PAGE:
Father’s Day: Celebrating Together

I could always get a good laugh from my dad with my sisters whenever we attempted a golf swing at the driving range. Swing and a miss. What a whiff. Even when I couldn’t get a good swing at that little pretentious golf ball still standing there, my dad would always try to guide me toward a better swing. On days when my dad only wants to practice his swings and improve his own game, he would always still take the time to help me out with mine. This is what I look up to as my personal role model, always willing to give a helping hand.  

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Some of the sales around Father’s Day. Notice the number 8 being used in some of the deals.

Puns are always “punny” to play around with, but did you ever know that an entire holiday in Taiwan was derived from a play of words? Father’s Day, or 父親節 (also known as 爸爸節 or babajie), is celebrated in Taiwan on August 8th and the date comes from the number 8 in Mandarin, ba (八). 8 and 88 are lucky numbers in the Chinese-speaking world, so it’s indeed a very lucky day as well. Although this is considered an unofficial holiday in Taiwan, it is still celebrated throughout Taiwan.

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A letter which reads: What I would like to say to my daddy: I love making both of us laugh, thank you for washing me, I love you daddy!

This day is a day for families to come together, celebrate, and acknowledge all what fathers do and sacrifice every day to support a family. Even though it is an unofficial holiday, the celebration really stems from Confucian-rooted social structures where males were considered to be the head of the house and had the responsibility to carry on the family name. In that line of logic Father’s Day is much like “Teacher’s Day” where honoring your teacher is customarily observed. Modern influences like the large emphasis placed on Mother’s Day and celebrating mothers may also carry some weight in creating and celebrating a holiday for fathers as well; both sides of a nuclear family deserves commemorating.

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Wordplay on “Baba” or Dad in this example and “Bala” or Taiwanese Guava (芭樂).

The significance of commemorating the “Father” role in the family may have some influence on why Father’s Day is so widely celebrated; the leaders of their households could finally rest from their work and enjoy being with the family. As a family people look up to fathers for advice, guidance, and leadership. They carry a large burden of responsibility for ensuring the status quo is still maintained through any obstacles that might come in their way. And for one day, fathers can take it easy. This isn’t a holiday observed in Taiwan, however; it is observed all over the world.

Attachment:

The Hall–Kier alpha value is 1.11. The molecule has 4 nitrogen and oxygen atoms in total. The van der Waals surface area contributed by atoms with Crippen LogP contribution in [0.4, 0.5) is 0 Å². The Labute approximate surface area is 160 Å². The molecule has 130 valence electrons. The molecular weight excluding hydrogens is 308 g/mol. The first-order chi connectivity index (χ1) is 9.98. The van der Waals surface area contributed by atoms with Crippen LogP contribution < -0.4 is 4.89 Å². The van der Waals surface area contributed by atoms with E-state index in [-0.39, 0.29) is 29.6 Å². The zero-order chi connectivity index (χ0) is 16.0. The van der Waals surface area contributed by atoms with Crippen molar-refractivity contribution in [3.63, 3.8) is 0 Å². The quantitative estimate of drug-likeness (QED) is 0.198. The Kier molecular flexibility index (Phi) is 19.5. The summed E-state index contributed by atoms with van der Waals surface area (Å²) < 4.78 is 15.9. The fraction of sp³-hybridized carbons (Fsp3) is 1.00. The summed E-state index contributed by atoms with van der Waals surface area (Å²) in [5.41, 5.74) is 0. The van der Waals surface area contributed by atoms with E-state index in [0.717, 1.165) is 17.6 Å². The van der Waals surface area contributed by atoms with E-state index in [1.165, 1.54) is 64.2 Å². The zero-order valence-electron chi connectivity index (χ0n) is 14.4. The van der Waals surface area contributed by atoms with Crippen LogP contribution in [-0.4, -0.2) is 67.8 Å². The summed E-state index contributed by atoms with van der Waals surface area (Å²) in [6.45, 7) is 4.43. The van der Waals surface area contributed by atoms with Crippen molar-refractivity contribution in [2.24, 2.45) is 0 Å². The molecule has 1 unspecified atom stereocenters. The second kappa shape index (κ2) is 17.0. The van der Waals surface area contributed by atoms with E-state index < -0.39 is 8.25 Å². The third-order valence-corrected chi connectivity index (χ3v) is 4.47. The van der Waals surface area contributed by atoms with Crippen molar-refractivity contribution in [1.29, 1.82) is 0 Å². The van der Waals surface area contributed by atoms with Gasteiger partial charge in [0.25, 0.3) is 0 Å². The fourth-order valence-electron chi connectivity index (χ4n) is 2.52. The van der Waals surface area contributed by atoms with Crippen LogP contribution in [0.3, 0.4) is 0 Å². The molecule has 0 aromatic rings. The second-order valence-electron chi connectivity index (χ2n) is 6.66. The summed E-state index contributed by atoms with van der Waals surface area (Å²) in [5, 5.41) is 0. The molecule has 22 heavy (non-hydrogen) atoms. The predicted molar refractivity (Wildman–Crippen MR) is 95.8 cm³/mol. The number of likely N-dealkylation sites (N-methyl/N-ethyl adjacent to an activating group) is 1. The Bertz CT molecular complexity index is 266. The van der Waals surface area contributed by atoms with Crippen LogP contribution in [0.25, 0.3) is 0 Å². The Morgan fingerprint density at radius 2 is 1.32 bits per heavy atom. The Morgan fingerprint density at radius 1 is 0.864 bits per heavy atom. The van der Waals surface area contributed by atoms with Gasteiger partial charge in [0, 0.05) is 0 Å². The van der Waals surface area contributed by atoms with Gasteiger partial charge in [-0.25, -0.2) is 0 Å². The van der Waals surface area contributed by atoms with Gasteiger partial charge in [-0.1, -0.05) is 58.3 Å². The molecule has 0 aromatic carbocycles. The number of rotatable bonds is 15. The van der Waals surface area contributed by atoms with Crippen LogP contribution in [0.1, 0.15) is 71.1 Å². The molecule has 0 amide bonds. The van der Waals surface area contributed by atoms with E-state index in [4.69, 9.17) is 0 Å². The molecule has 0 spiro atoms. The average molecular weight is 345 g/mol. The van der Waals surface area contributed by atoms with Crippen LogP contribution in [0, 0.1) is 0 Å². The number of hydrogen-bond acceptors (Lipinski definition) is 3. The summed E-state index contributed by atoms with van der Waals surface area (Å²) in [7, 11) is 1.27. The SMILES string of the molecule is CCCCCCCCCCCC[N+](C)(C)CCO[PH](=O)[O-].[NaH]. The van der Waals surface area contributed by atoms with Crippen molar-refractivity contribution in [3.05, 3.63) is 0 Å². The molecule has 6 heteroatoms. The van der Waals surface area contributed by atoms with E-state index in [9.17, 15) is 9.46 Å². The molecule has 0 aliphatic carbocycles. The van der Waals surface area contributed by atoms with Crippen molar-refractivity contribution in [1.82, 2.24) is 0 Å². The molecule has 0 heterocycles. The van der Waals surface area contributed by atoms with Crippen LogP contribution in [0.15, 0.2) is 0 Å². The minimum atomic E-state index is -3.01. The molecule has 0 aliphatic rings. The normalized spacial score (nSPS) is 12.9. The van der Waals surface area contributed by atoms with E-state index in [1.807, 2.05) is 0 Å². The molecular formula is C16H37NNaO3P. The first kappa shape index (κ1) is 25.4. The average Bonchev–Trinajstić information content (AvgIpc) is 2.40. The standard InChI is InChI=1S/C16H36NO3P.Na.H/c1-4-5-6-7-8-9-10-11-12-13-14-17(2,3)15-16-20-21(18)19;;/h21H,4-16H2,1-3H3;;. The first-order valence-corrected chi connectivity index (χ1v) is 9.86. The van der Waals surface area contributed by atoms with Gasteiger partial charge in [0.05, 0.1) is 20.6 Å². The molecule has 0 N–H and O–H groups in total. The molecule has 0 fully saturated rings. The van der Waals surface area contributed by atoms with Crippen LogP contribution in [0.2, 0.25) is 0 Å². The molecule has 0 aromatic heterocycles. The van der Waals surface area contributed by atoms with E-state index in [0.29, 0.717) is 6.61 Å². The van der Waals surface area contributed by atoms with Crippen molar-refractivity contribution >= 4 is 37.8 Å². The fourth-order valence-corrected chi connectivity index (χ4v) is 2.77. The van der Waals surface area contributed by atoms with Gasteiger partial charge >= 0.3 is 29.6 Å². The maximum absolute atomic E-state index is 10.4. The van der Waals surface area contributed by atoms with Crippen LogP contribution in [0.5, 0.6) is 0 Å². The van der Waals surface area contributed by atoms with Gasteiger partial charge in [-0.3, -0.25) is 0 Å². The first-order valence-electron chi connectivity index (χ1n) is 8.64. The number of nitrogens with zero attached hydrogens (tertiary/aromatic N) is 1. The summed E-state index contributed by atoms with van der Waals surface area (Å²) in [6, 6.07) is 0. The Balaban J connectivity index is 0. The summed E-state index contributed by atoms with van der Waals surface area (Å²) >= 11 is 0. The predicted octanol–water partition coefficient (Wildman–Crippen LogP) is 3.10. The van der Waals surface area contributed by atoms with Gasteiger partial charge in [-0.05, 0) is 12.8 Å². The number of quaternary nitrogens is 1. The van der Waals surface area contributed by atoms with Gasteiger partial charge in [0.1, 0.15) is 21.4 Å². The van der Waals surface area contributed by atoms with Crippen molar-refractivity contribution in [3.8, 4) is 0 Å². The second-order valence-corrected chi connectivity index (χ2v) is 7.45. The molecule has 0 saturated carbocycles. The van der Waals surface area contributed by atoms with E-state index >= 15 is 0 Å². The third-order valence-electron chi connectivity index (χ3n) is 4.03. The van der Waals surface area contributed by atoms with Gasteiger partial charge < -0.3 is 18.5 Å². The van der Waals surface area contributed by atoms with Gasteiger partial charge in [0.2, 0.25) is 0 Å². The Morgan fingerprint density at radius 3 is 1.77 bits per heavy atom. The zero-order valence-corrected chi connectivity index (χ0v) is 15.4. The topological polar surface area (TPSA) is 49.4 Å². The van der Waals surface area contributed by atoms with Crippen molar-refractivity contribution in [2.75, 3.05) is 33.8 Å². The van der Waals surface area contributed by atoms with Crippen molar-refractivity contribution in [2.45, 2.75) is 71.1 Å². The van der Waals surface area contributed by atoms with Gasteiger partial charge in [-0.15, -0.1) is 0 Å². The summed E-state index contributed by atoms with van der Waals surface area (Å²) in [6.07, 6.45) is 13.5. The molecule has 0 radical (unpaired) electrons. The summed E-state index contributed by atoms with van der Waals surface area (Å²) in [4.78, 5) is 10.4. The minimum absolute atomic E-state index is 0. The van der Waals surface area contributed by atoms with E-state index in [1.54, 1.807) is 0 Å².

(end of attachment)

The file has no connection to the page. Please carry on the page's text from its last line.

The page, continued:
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A still from a Father’s Day comparison done by a news anchor.

Meanwhile in the United States, Father’s Day falls on the 3rd Sunday of June each year. It is an official holiday recognized by the national government and comes from the paternal bond, the recognition of fatherhood.  Father’s Day is filled with “father” esque gifts, including ties, watches, and whatever you can think of that associates with “dad”. My younger self would always try to find a mug with “#1 dad” on it, because he was always #1 in my heart. For many American families, Father’s Day would complement with an outdoor barbecue or going to see the ballgame. I wasn’t culturally accustomed to those kind of these activities, but we still would go out to a nice restaurant for lunch to have that delicious dim sum or do some family activity like play cards for the day. Regardless, we always had a wonderful time.

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The “family experience” between Asian Americans and other Americans don’t necessarily have the same meanings. Family for Asian Americans consists of the whole gang, with all the relatives and extended family in for the party, whereas an American family may not include everyone. The value of family in Asian cultures has much greater emphasis in everyday lives, and this set of values I grew up with resonates with how we celebrate the holiday in a different way than other people in America. The differences go much further than how we celebrate holidays. Americans and Asians see education and the meaning of success differently. The good ol’ “Tiger dad” versus “chill dad” ideology clearly shows the difference between the two cultures, and for many Taiwanese-Americans, many in addition to seeing one ideology or the other see a hybrid of these two different ideologies. However, the basic family principles are still there across the board, and that’s what matters most.

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Despite what background you come from, or what values you uphold to, Father’s Day is a celebration of these virtues and values with the family, whether if it’s just within the household or large family party size. To all the fathers out there, I say xiexie (謝謝) [Thank you]! For all you do, your efforts deserve celebration and commemoration.

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